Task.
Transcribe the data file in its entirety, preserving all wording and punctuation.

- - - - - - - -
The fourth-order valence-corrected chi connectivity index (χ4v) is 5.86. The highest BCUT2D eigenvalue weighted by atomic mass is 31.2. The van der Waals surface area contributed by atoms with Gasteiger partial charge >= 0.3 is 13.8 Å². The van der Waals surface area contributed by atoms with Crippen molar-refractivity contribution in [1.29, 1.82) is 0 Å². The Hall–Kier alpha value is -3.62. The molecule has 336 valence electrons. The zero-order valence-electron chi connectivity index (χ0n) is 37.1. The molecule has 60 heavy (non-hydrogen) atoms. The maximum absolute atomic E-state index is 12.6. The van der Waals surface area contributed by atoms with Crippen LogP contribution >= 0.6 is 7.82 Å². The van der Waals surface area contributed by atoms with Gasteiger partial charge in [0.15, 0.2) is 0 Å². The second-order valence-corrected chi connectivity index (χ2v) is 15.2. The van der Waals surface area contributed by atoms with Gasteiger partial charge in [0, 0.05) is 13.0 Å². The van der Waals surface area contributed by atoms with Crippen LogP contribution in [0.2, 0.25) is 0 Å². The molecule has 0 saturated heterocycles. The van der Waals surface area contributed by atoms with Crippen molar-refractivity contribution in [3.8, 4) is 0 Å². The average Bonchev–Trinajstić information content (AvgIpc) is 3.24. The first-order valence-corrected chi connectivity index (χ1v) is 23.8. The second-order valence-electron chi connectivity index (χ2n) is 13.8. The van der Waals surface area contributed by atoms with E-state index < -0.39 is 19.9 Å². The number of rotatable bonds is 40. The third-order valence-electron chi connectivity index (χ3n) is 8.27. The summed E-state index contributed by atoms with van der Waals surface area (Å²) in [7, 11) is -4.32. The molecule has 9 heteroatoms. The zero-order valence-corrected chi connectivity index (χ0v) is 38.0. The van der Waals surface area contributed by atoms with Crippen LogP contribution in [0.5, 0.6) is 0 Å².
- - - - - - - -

The fourth-order valence-corrected chi connectivity index (χ4v) is 5.86. The highest BCUT2D eigenvalue weighted by atomic mass is 31.2. The van der Waals surface area contributed by atoms with Gasteiger partial charge >= 0.3 is 13.8 Å². The van der Waals surface area contributed by atoms with Crippen molar-refractivity contribution in [1.29, 1.82) is 0 Å². The Hall–Kier alpha value is -3.62. The molecule has 336 valence electrons. The zero-order valence-electron chi connectivity index (χ0n) is 37.1. The molecule has 60 heavy (non-hydrogen) atoms. The maximum absolute atomic E-state index is 12.6. The van der Waals surface area contributed by atoms with Crippen LogP contribution >= 0.6 is 7.82 Å². The van der Waals surface area contributed by atoms with Gasteiger partial charge in [0.15, 0.2) is 0 Å². The second-order valence-corrected chi connectivity index (χ2v) is 15.2. The van der Waals surface area contributed by atoms with Gasteiger partial charge in [0, 0.05) is 13.0 Å². The van der Waals surface area contributed by atoms with Crippen LogP contribution in [0.2, 0.25) is 0 Å². The molecule has 0 saturated heterocycles. The van der Waals surface area contributed by atoms with Crippen molar-refractivity contribution in [3.8, 4) is 0 Å². The average Bonchev–Trinajstić information content (AvgIpc) is 3.24. The first-order valence-corrected chi connectivity index (χ1v) is 23.8. The second-order valence-electron chi connectivity index (χ2n) is 13.8. The van der Waals surface area contributed by atoms with E-state index < -0.39 is 19.9 Å². The number of rotatable bonds is 40. The third-order valence-electron chi connectivity index (χ3n) is 8.27. The summed E-state index contributed by atoms with van der Waals surface area (Å²) in [7, 11) is -4.32. The molecule has 9 heteroatoms. The zero-order valence-corrected chi connectivity index (χ0v) is 38.0. The van der Waals surface area contributed by atoms with Crippen LogP contribution in [0.5, 0.6) is 0 Å².